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Email Validation Using jQuery

A client recently wanted to include validation on their website registration form that would not only check that the input text was a genuine email address but also to disallow registration of any “free” email addresses.

Using jQuery we can easily add this to the website by creating a regular expression, which checks for email addresses such as yahoo, gmail, hotmail, etc prior to submitting the form to the server. The regular expression can be adapted to reject any domain specified.

First add the form to your website using standard HTML code:

<form method="post" name="form1" action="">
  <fieldset>
   <label>Email Address:</labe>
   <input type="text" name="UserEmail" id="UserEmail" value="" size="32" />
   <input type="submit" value="Submit" id="btn-submit" />
  </fieldset>
</form>

Step 1 – Initiate the jQuery Validation

After adding jQuery to your website we set up the code that will perform the validation when the submit button is clicked – first clearing any existing error messages from previous attempts:

$(document).ready(function() { 

    $('#btn-submit').click(function() {  

        $(".error").hide();
        var hasError = false;

    });
});

Step 2 – Check that the Input Field is Not Empty

For the first step of the validation we want to add the jQuery code that will check if there is any text in the input field and if not return the appropriate error message and stop the form being submitted:

$(document).ready(function() { 

    $('#btn-submit').click(function() {  

        $(".error").hide();
        var hasError = false;

        var emailaddressVal = $("#UserEmail").val();
        if(emailaddressVal == '') {
            $("#UserEmail").after('<span class="error">Please enter your email address.</span>');
            hasError = true;
        }

        if(hasError == true) { return false; }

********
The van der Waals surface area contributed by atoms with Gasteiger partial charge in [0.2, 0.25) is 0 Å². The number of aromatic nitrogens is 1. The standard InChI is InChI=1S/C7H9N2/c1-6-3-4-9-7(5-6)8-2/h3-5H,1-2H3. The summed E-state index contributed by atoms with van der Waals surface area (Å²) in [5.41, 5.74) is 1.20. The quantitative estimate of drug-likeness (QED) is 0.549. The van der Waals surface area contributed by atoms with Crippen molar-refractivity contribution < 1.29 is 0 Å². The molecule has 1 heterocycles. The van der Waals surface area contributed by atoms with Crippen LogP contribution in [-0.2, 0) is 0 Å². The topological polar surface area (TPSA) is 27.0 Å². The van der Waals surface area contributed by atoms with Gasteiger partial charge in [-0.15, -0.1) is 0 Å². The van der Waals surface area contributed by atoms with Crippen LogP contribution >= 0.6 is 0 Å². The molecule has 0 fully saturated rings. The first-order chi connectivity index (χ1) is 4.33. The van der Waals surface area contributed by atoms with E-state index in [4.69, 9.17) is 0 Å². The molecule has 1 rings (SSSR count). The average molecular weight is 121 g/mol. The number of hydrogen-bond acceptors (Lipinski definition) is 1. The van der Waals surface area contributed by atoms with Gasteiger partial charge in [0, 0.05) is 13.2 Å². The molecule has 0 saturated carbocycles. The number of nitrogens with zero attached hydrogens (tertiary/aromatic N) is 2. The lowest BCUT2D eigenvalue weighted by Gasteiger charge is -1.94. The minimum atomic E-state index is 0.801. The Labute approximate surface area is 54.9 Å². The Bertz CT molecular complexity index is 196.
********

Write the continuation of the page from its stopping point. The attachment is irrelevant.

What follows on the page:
});
});

Step 3 – Check that the Entered Text is a Valid Email Address

Our first regular expression will check to make sure that the entered text is a valid email address – i.e. contains at least one “.”, an “@” symbol and an appropriate top-level domain suffix (e.g. .com, .net, etc):

$(document).ready(function() { 

    $('#btn-submit').click(function() {  

        $(".error").hide();
        var hasError = false;
        var emailReg = /^([\w-\.]+@([\w-]+\.)+[\w-]{2,4})?$/;

        var emailaddressVal = $("#UserEmail").val();
        if(emailaddressVal == '') {
            $("#UserEmail").after('<span class="error">Please enter your email address.</span>');
            hasError = true;
        }

        else if(!emailReg.test(emailaddressVal)) {
            $("#UserEmail").after('<span class="error">Enter a valid email address.</span>');
            hasError = true;
        }

        if(hasError == true) { return false; }

    });
});

Step 4 – Block or Prevent Free Email Addresses – e.g. yahoo.com, gmail.com and hotmail.com

The 2nd regular expression will now check the entered text against our pre-defined domain names – in this case yahoo.com, gmail.com and hotmail.com. Once again an error message is displayed and the form submission stopped if the email address matches one of the domains:

$(document).ready(function() { 

  $('#btn-submit').click(function() {  

    $(".error").hide();
    var hasError = false;
    var emailReg = /^([\w-\.]+@([\w-]+\.)+[\w-]{2,4})?$/;
    var emailblockReg =
     /^([\w-\.]+@(?!gmail.com)(?!yahoo.com)(?!hotmail.com)([\w-]+\.)+[\w-]{2,4})?$/;

    var emailaddressVal = $("#UserEmail").val();
    if(emailaddressVal == '') {
      $("#UserEmail").after('<span class="error">Please enter your email address.</span>');
      hasError = true;
    }

    else if(!emailReg.test(emailaddressVal)) {
      $("#UserEmail").after('<span class="error">Enter a valid email address.</span>');
      hasError = true;
    }

    else if(!emailblockReg.test(emailaddressVal)) {
      $("#UserEmail").after('<span class="error">No yahoo, gmail or hotmail emails.</span>');
      hasError = true
    }